Catholics choose fealty to the Catholic Church because they believe it to sustain the fullness of Truth and therefore conduct themselves accordingly. This is (and always has been) our faith. Why the rest of the non-Catholic world should care that the Catholics believe they have chosen the best path is something that I have not quite figured out. I would presume that non-Catholics believe that they too have chosen the best path. We certainly don’t condemn people for following their most sincere conscience (see the Declaration on Religious Freedom), and I don’t understand why a firm declaration of belief must necessarily be accompanied by a perceived insult to others.

In my opinion, this entire situation is yet another example of the secular media trying to create controversy where there should be none. Some of the more mature heads in the fracas have responded appropriately with a shoulder shrug and an “Ah, well. That’s what the Catholics have always taught.” and moved on their merry way. But for the happily unschooled, they will gladly rely on the interpretation of the Associated Press, the same Associated Press that casts strong Christians as the “radical right,” and fundamentalists as “back-woods Bible thumpers.” It’s obscene how rarely sober heads prevail.

July 10, 2007

Soup’s On

Filed under: Rambles — lmwalker @ 3:46 pm

I am amused by the fracas over in Birmingham.

July 9, 2007

Fidelity Is Not a Crime

Filed under: Religion — lmwalker @ 3:54 pm

Matt C. Abbott provides a review of the Vatican Board Game which is, unfortunately, probably spot-on. The only positive review posted on the web site is from the Chicago Sun Times, which speaks volumes.

On the plus side, the game’s artwork is my sister‘s – and she did a splendid job.

I don’t know that much about the game, but I think it’s a dratted pity that the creator didn’t go through the extra step of getting an imprimatur, or at least a nihil obstat. The game could have been awesome, gobbled up by homeschoolers and RCIA programs alike. But as it stands, I’m leery of a Catholic label being slapped on something that reflects an “almost Catholic, but not quite” agenda.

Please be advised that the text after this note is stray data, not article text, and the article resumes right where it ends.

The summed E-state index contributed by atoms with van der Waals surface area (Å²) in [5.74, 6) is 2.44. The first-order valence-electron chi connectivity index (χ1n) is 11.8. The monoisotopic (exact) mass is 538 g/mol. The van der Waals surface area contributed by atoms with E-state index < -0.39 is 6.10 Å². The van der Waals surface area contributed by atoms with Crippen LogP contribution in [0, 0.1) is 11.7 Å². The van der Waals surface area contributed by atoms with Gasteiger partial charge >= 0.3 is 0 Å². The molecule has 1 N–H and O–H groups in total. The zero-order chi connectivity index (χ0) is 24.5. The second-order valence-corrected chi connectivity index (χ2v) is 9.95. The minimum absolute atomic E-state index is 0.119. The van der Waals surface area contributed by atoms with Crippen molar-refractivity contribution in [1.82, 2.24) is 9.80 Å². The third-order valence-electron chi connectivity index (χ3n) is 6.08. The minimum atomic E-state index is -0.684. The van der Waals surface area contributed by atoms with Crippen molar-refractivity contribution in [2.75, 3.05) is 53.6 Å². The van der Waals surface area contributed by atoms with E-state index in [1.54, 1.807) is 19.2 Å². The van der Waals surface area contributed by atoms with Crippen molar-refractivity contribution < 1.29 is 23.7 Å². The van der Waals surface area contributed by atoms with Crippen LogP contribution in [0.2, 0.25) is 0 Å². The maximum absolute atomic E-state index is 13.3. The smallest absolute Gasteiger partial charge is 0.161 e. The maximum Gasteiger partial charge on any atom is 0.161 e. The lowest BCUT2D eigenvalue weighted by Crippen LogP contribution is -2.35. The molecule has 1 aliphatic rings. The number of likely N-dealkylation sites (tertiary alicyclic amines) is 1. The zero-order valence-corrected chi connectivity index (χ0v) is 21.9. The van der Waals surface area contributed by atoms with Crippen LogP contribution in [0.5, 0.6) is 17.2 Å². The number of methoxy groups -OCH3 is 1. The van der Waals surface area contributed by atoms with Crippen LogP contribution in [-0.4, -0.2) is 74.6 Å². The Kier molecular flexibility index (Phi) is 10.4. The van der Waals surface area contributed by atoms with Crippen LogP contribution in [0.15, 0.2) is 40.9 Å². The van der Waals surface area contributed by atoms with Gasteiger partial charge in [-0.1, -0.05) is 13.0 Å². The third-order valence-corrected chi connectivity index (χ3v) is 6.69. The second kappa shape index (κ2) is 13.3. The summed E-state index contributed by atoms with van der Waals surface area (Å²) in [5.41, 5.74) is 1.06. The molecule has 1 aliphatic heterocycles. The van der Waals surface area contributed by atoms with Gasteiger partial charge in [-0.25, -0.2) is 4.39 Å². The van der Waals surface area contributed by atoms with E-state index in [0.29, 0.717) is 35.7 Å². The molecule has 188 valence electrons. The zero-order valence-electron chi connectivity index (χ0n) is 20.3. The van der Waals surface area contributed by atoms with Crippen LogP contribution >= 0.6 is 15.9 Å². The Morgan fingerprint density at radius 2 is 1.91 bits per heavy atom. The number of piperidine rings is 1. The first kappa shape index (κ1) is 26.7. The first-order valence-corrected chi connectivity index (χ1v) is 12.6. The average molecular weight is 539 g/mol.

See the Divinity board game for a faithful alternative.

July 5, 2007

Please Loiter Again Soon

Filed under: Entertainment — lmwalker @ 2:25 pm

7-Eleven has resigned itself to the inevitable and is acknowledging itself as the Kiwk-E Mart.

There are twelve of them.

(Hat tip to Andrew Pavlis.)

It’s Gonna Blow

Filed under: Rambles — lmwalker @ 2:20 pm

A fresh concept in installation, er, art.

Hat tip to Howard Rothstein.

Am I a Cantankerous Curmudgeon or What?

Filed under: Rambles — lmwalker @ 2:01 pm

My gmail account has a generic enough name (go figure) that I receive a lot of email for Laura Walkers. It seems that most of them have very attentive mothers, are fresh out of college, and are on a job hunt.

Be that as it may, I found the article about Mr. Rogers interesting, despite the fact that it was forwarded for someone else . . .

Fred Rogers, the late TV icon, told several generations of children that they were “special” just for being whoever they were. He meant well, and he was a sterling role model in many ways. But what often got lost in his self-esteem-building patter was the idea that being special comes from working hard and having high expectations for yourself . . .

Signs of narcissism among college students have been rising for 25 years, according to a recent study led by a San Diego State University psychologist. Obviously, Mr. Rogers alone can’t be blamed for this. But as Prof. Chance sees it, “he’s representative of a culture of excessive doting.”

The article goes on to criticize the trends that encourage children to address adults on a first-name basis and that focus on the lives of the children, to the exclusion of the adults. I think he has a point. I don’t blame Mr. Rogers, of course, but I do think that children are, as a whole, ridiculously indulged. I truly weary of rude children — and, since I’m spending a great deal of time wandering around downtown Downers Grove in the evening — I find pre-teen princesses particularly obnoxious. When parents stop chuckling indulgently when their little guttersnipes priss and preen and make a general nuisance of themselves, I’m sure we’ll see a marked improvement in society.

(And, for the record, my mother never allowed us to call adults by their first name, although I had my fair share of bratty moments.)

An Impulse Buy

Filed under: Entertainment — lmwalker @ 1:25 pm

My long blog absence has been decimated by . . . William Shakespeare!

I just saved myself $209.30 (or 70%)!